Any attempt to uncover the perpetrators would be “invidious”, according to Peter Thornton QC
The senior coroner presiding over the fresh inquests into the 1974 Birmingham Pub Bombings has ruled out the naming of suspects.
Peter Thornton QC said the purpose of the inquest was not to determine who carried out the attacks, particularly given the “sheer size and complexity” of any potential investigation.
His decision came as part of a 15-page ruling which determined the scope of the hearings, which are due to begin later this year.
“To permit the identity of perpetrators to be within scope would be seen to be taking on the role of a proxy criminal trial,” he said.
“If this were to result in a determination identifying those responsible for the attacks that would, in my judgment, be unlawful.”
Mr Thornton added that any attempt to uncover the perpetrators – something which many have tried to establish over the past 43 years – would be “invidious”.
“The approach would inevitably be piecemeal and incomplete, mostly reliant upon persons named in books and in the press, mostly by journalists,” he explained.
A total of 21 people lost their lives when explosives ripped through two pubs in the centre of Birmingham – The Mulberry Bush and Tavern in the Town – on 21 November 1974, and a further 182 people were injured.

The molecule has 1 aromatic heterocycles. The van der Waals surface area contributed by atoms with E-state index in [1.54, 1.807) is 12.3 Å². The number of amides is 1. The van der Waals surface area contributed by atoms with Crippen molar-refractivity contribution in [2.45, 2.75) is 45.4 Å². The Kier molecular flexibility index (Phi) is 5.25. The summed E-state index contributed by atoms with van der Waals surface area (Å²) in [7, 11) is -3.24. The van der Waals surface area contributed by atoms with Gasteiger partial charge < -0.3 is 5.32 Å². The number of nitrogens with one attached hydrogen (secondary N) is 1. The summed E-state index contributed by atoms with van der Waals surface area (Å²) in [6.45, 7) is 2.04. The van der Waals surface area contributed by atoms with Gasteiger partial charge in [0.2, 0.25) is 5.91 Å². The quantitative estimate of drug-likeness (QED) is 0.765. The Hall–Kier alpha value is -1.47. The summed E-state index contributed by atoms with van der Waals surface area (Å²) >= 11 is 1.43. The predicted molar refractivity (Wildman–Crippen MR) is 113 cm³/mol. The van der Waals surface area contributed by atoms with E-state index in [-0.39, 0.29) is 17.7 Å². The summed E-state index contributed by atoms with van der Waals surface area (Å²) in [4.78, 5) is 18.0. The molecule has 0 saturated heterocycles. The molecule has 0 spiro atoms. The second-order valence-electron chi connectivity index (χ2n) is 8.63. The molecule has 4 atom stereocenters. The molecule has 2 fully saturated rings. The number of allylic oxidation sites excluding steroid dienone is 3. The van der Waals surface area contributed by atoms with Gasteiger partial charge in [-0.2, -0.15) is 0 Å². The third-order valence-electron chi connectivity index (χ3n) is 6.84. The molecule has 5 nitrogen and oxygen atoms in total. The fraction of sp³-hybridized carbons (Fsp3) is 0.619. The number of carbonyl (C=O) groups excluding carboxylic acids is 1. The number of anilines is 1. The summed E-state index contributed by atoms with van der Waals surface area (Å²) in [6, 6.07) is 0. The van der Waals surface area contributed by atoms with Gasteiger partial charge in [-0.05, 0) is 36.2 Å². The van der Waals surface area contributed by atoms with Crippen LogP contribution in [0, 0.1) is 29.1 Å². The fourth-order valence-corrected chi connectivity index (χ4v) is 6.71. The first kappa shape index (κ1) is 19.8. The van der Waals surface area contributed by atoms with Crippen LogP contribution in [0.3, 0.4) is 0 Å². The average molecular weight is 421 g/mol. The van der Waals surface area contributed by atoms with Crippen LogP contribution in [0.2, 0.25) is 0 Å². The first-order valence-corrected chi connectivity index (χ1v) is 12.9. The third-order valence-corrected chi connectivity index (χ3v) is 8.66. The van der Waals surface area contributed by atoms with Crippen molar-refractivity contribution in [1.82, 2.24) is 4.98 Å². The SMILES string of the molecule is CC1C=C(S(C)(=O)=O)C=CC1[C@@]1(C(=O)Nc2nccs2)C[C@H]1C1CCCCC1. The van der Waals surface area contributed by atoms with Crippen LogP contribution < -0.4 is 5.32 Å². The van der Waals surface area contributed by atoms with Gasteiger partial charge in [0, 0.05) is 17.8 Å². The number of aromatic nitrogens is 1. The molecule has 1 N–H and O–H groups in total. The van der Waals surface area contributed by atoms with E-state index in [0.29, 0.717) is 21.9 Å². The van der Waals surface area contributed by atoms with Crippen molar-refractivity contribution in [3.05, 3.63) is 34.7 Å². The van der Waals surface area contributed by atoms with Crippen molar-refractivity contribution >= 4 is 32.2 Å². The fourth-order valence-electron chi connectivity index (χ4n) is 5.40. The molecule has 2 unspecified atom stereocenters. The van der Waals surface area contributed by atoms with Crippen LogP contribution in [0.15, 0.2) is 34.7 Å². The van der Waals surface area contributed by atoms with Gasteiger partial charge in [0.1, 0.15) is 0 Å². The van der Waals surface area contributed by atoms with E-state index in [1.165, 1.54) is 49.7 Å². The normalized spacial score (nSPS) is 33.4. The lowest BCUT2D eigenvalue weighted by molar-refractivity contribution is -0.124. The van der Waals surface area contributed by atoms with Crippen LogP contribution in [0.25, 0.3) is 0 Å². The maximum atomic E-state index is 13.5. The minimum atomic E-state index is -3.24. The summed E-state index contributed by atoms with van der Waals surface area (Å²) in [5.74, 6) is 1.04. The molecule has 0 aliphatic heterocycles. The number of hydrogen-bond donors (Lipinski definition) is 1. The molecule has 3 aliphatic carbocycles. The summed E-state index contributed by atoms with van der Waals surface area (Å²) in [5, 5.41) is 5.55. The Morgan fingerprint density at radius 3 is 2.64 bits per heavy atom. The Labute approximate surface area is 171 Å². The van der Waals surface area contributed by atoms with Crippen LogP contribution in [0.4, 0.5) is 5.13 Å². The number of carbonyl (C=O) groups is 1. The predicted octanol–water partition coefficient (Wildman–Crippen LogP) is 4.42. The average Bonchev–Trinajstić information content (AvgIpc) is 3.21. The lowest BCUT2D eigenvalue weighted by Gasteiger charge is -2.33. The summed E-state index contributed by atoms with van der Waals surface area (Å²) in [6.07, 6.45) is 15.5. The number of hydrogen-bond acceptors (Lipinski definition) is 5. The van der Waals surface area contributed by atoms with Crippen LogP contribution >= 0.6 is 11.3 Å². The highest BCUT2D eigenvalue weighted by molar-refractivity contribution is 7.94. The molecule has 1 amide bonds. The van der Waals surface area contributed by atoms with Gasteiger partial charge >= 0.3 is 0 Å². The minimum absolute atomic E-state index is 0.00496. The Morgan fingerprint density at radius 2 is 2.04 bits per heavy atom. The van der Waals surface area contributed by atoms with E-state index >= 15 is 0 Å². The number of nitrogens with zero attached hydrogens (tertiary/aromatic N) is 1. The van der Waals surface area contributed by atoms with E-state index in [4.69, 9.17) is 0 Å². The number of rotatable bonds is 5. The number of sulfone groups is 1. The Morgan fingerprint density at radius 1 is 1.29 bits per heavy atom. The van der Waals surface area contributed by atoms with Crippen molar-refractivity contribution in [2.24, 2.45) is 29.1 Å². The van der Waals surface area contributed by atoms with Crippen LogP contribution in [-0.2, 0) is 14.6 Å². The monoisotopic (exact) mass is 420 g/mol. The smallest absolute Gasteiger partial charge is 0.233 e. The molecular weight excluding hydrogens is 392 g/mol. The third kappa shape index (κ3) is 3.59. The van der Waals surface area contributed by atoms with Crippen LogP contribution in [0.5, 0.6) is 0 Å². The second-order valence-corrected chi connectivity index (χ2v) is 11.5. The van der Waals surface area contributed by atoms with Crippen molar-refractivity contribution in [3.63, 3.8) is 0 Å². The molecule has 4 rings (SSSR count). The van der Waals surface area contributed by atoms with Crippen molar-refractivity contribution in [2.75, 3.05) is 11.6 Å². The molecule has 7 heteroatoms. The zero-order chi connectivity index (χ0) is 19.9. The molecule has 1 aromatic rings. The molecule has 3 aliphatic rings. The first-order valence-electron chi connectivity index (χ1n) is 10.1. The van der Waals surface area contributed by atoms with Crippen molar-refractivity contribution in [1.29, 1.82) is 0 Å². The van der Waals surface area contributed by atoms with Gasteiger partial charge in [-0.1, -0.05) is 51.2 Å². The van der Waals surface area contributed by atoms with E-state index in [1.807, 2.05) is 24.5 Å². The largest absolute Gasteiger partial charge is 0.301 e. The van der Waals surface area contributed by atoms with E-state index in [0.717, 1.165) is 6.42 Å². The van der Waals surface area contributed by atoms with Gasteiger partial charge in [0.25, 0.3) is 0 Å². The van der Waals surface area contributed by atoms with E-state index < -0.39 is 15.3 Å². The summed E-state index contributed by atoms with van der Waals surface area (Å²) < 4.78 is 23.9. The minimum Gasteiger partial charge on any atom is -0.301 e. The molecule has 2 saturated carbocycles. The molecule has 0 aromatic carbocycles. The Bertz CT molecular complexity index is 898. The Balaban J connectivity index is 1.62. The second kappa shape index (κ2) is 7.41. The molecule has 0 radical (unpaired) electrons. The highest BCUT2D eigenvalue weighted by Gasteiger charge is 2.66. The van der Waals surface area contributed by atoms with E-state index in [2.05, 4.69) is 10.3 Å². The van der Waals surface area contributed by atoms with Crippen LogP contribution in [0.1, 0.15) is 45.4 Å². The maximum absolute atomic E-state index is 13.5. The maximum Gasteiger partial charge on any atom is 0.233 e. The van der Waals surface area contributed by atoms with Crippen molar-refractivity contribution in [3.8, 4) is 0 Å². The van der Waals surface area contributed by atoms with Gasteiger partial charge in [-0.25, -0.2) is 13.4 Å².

The Provisional IRA was accused of carrying out the attack though it never accepted responsibility, claiming that it went against everything it stood for.
Last year, it was announced that there were to be fresh inquests into the tragedy, something the relatives of those who died had been chasing for years.
However, Julie Hambleton, whose sister Maxine was murdered that night, had previously said that “we may as well not bother having an inquest” if the matter of the suspects was not addressed.
A statement from KRW Law, the firm representing ten of the families, said: “Whether the inquest proposed by the coroner satisfies either the demands of the common law or human rights standards and can be read down in accordance with statutory provisions is a point that may require to be tested by way of litigation or by way another form of investigation, such as a statutory inquiry.
“It is clear that from the point of view of our clients in their quest for truth, justice and accountability, today is a sad day and will fuel the bitterness they already have.”